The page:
• Withdrawal from friends and family
  • Justification of eating disordered behaviors (restriction, purging, over-exercising, laxative use, etc.)
  • Increased struggles with body image
  • Substance abuse
  • Other self-harming behaviors
  • Withdrawing from activities you normally enjoy
  • Allowing food to take priority over your plans, relationships, engagement in activities, etc.
  • Hiding eating habits from family/friends
  • Making excuses
  • Lying
  • High anxiety, depression, and trauma-related responses
  • Missing therapy appointments, support groups, medical appointments

Magnolia Creek Treatment Center for Eating Disorders offers an extensive family and aftercare program as part of our treatment curriculum. All our clients receive individualized discharge plans and access to recovery protection process groups. Our clinicians also keep in touch with our alumni members by providing therapeutic and dietetic consultations over the phone. Our family program helps the entire family establish relationship goals while also providing family members with information on eating disorders and mental health. We currently offer an intensive two day family workshop which is very intensive.

To learn more about enrolling at Magnolia Creek Treatment Center for Eating Disorders, please call our admissions office at 205-409-4220 or fill out our contact form. We are an in-network treatment provider with BCBS and Aetna insurances.

Share:

Similar Blog Posts

Doctor in a lab coat sits across from patient at a desk explaining health consequences to them.

Health Consequences of Binge Eating Disorder

The effects of binge eating disorder (BED) may seem obvious such as weight gain. But there are other—more subtle and sometimes more serious—health consequences of binge eating. We’re going to take a look at those today. If you’re someone who struggles with binge eating disorder, it might be difficult to read through this list. But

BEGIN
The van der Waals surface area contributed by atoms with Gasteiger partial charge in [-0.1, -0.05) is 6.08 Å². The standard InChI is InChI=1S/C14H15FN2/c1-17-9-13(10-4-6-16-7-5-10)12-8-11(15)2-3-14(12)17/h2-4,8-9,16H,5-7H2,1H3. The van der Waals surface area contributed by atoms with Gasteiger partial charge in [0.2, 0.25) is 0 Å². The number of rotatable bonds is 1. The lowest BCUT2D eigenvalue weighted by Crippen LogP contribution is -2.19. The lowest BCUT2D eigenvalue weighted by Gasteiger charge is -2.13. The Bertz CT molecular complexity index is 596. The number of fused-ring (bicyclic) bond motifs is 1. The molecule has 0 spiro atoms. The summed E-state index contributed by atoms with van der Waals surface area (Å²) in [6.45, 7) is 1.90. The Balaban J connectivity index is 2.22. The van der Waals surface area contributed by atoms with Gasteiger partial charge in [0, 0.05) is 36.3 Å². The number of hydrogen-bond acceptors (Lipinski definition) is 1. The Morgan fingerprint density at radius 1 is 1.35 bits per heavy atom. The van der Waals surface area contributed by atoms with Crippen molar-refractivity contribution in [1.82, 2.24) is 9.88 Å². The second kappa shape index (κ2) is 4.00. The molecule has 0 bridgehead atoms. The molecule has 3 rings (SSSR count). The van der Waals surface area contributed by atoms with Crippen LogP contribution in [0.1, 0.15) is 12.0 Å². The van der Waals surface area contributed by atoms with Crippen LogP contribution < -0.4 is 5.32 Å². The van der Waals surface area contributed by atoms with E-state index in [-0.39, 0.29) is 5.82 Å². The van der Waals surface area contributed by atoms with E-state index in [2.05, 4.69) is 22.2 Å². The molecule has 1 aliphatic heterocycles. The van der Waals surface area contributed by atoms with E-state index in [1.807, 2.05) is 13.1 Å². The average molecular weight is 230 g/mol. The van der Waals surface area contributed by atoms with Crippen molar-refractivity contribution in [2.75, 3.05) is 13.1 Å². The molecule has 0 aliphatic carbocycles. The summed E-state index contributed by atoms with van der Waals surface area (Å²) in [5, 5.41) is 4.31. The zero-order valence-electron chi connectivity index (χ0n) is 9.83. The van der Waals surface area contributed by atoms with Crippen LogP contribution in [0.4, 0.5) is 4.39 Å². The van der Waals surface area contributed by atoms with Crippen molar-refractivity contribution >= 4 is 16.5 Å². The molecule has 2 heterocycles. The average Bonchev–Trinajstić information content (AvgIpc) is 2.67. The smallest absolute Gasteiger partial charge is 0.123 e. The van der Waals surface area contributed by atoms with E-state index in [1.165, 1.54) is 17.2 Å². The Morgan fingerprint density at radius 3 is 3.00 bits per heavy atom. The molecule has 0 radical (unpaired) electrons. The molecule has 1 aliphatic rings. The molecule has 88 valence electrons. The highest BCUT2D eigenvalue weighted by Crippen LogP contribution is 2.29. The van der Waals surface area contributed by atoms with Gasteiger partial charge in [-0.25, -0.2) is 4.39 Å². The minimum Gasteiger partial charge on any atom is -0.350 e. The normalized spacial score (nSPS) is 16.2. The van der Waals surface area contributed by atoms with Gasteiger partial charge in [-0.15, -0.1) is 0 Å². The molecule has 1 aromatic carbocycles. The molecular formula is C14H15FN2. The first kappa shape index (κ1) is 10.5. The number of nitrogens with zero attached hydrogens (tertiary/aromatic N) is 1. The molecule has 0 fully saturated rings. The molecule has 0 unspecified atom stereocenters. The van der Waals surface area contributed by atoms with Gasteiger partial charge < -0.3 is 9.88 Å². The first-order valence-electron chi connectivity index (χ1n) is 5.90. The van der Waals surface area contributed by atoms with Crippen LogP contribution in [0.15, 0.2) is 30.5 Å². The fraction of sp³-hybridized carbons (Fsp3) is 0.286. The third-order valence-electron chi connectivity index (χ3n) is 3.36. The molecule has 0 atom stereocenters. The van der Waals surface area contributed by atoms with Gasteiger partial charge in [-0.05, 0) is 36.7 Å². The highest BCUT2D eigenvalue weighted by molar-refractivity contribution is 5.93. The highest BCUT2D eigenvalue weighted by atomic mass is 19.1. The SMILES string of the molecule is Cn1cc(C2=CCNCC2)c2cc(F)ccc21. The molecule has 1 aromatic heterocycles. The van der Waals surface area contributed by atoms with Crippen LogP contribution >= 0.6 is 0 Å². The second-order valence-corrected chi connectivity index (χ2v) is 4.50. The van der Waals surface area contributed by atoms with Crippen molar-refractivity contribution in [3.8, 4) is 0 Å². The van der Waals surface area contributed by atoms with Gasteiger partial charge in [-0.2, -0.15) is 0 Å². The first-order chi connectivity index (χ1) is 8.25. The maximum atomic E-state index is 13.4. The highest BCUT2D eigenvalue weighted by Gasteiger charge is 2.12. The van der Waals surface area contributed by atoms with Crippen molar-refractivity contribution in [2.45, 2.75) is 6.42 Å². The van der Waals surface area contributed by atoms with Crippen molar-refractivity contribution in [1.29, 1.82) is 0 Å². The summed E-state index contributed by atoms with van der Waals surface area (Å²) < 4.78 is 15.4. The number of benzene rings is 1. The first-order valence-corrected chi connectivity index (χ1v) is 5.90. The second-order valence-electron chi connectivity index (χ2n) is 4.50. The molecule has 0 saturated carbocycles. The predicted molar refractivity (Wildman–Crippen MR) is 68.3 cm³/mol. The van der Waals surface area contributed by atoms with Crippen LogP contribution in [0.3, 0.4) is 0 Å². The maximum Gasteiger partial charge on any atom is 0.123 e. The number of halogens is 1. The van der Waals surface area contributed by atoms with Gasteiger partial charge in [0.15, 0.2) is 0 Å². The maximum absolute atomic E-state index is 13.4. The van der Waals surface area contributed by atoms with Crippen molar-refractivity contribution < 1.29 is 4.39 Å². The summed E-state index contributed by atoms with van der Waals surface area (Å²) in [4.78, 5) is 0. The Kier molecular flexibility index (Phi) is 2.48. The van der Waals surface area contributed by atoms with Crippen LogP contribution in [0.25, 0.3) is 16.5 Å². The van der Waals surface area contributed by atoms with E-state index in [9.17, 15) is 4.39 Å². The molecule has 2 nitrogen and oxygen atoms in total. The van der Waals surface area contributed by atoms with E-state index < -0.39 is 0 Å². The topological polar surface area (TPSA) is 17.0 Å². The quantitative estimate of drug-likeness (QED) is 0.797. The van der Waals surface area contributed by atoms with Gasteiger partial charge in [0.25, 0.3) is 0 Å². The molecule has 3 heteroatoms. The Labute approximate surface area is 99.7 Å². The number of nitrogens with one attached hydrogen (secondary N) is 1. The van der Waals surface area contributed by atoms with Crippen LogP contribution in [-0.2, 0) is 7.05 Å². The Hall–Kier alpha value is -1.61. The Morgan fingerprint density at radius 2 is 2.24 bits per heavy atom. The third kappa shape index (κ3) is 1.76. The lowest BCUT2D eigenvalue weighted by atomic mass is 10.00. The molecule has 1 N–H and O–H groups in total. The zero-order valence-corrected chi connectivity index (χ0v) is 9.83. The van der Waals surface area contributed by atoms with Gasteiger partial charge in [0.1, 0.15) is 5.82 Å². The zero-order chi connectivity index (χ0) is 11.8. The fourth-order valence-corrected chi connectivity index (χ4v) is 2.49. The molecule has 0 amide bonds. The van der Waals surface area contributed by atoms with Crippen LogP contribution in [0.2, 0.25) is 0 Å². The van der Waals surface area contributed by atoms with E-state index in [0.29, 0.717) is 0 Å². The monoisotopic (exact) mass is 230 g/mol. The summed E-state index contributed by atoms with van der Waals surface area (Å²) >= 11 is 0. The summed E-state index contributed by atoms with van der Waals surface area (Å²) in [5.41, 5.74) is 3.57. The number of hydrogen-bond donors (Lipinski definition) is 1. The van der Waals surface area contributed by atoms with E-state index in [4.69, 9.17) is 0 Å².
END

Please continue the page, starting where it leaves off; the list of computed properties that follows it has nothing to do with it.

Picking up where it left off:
Read More »
Line drawing of a woman thinking. A lightbulb is drawn next to her.

How to Eat When Recovering from Binge Eating Disorder

If you’re in recovery from binge eating disorder (BED), you know the binge cycle did not serve your body well. Still, finding the right way forward can feel tricky. Let’s look at a few strategies for eating that are simple to follow and will enable you to live free from disordered eating patterns. Before we

Read More »

5 Self-Affirmations for a Healthy Body Image

Thinking positive thoughts about your body can give you an emotional boost—but it’s not just about the feel-goods. Filling your brain with body affirmations might also move you to make different choices. After all, research shows us that focusing on perceived physical flaws is the leading contributor to eating disorders like anorexia and bulimia.1 Thinking

Read More »
Girl looking in mirror

How Body Image Issues Lead to Eating Disorders

Your body image is the way you view your physical self. When you struggle with body image issues, you do not see yourself as others do. In fact, you do not see yourself as you actually are. This can make you strive for ideals that do not balance with reality. How Body Image Issues Begin

Read More »
Scroll to Top